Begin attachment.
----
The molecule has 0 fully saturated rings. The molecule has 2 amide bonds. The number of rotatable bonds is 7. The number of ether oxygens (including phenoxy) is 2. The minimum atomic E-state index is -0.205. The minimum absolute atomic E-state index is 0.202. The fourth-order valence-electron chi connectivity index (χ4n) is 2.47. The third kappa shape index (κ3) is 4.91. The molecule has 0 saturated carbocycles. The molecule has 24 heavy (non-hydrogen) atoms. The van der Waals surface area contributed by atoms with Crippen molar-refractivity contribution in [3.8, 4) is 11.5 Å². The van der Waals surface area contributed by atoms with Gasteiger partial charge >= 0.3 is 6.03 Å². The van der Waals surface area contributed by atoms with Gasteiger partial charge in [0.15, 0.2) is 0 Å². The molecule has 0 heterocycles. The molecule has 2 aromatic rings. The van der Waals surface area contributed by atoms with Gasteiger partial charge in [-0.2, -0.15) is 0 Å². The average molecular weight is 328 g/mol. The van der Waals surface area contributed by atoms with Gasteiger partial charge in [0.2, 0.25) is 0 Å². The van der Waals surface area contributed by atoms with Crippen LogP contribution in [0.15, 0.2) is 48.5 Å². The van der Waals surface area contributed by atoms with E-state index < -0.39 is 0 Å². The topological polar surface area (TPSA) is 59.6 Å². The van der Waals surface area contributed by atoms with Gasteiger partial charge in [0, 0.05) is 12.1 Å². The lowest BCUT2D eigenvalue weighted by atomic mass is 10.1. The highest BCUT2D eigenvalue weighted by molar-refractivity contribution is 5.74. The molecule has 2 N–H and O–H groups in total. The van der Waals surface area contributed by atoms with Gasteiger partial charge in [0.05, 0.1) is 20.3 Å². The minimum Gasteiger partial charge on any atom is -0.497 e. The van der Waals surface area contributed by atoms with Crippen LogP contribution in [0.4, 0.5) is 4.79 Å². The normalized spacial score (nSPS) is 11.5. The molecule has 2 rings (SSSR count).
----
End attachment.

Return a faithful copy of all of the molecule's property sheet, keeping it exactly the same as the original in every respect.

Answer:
The molecule has 0 fully saturated rings. The molecule has 2 amide bonds. The number of rotatable bonds is 7. The number of ether oxygens (including phenoxy) is 2. The minimum atomic E-state index is -0.205. The minimum absolute atomic E-state index is 0.202. The fourth-order valence-electron chi connectivity index (χ4n) is 2.47. The third kappa shape index (κ3) is 4.91. The molecule has 0 saturated carbocycles. The molecule has 24 heavy (non-hydrogen) atoms. The van der Waals surface area contributed by atoms with Crippen molar-refractivity contribution in [3.8, 4) is 11.5 Å². The van der Waals surface area contributed by atoms with Gasteiger partial charge >= 0.3 is 6.03 Å². The van der Waals surface area contributed by atoms with Gasteiger partial charge in [0.15, 0.2) is 0 Å². The molecule has 0 heterocycles. The molecule has 2 aromatic rings. The van der Waals surface area contributed by atoms with Gasteiger partial charge in [-0.2, -0.15) is 0 Å². The average molecular weight is 328 g/mol. The van der Waals surface area contributed by atoms with Gasteiger partial charge in [0.2, 0.25) is 0 Å². The van der Waals surface area contributed by atoms with Crippen LogP contribution in [0.15, 0.2) is 48.5 Å². The van der Waals surface area contributed by atoms with E-state index < -0.39 is 0 Å². The topological polar surface area (TPSA) is 59.6 Å². The van der Waals surface area contributed by atoms with Gasteiger partial charge in [0, 0.05) is 12.1 Å². The lowest BCUT2D eigenvalue weighted by atomic mass is 10.1. The highest BCUT2D eigenvalue weighted by molar-refractivity contribution is 5.74. The molecule has 2 N–H and O–H groups in total. The van der Waals surface area contributed by atoms with Gasteiger partial charge in [0.05, 0.1) is 20.3 Å². The minimum Gasteiger partial charge on any atom is -0.497 e. The van der Waals surface area contributed by atoms with Crippen LogP contribution in [0.4, 0.5) is 4.79 Å². The normalized spacial score (nSPS) is 11.5. The molecule has 2 rings (SSSR count).